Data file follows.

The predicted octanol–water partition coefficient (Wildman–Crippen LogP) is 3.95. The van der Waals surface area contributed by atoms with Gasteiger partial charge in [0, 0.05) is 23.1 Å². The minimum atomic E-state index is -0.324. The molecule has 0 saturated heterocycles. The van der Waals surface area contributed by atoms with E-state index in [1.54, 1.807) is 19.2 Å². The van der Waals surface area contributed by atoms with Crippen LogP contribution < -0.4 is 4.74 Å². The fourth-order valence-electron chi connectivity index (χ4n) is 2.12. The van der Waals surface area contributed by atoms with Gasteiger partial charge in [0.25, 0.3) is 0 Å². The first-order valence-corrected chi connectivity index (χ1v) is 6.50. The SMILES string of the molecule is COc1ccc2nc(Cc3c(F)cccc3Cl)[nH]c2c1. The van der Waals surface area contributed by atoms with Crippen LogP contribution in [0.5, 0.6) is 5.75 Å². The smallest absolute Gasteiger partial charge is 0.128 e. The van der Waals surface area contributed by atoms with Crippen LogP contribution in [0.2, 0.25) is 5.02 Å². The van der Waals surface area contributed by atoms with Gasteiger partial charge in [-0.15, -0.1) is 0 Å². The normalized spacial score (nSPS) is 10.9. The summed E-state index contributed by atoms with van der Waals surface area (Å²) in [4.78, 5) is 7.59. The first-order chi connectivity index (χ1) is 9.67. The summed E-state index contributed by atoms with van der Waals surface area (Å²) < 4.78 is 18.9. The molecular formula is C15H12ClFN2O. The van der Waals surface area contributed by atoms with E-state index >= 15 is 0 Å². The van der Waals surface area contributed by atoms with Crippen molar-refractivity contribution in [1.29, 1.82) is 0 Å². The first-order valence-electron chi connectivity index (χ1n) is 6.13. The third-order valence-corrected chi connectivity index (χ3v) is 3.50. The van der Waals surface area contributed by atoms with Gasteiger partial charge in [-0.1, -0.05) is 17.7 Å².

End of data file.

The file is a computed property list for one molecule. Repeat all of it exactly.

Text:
The predicted octanol–water partition coefficient (Wildman–Crippen LogP) is 3.95. The van der Waals surface area contributed by atoms with Gasteiger partial charge in [0, 0.05) is 23.1 Å². The minimum atomic E-state index is -0.324. The molecule has 0 saturated heterocycles. The van der Waals surface area contributed by atoms with E-state index in [1.54, 1.807) is 19.2 Å². The van der Waals surface area contributed by atoms with Crippen LogP contribution < -0.4 is 4.74 Å². The fourth-order valence-electron chi connectivity index (χ4n) is 2.12. The van der Waals surface area contributed by atoms with Gasteiger partial charge in [0.25, 0.3) is 0 Å². The first-order valence-corrected chi connectivity index (χ1v) is 6.50. The SMILES string of the molecule is COc1ccc2nc(Cc3c(F)cccc3Cl)[nH]c2c1. The van der Waals surface area contributed by atoms with Crippen LogP contribution in [0.5, 0.6) is 5.75 Å². The smallest absolute Gasteiger partial charge is 0.128 e. The van der Waals surface area contributed by atoms with Crippen LogP contribution in [0.2, 0.25) is 5.02 Å². The van der Waals surface area contributed by atoms with Gasteiger partial charge in [-0.15, -0.1) is 0 Å². The normalized spacial score (nSPS) is 10.9. The summed E-state index contributed by atoms with van der Waals surface area (Å²) in [4.78, 5) is 7.59. The first-order chi connectivity index (χ1) is 9.67. The summed E-state index contributed by atoms with van der Waals surface area (Å²) < 4.78 is 18.9. The molecular formula is C15H12ClFN2O. The van der Waals surface area contributed by atoms with E-state index >= 15 is 0 Å². The van der Waals surface area contributed by atoms with Crippen molar-refractivity contribution in [1.29, 1.82) is 0 Å². The first-order valence-electron chi connectivity index (χ1n) is 6.13. The third-order valence-corrected chi connectivity index (χ3v) is 3.50. The van der Waals surface area contributed by atoms with Gasteiger partial charge in [-0.1, -0.05) is 17.7 Å².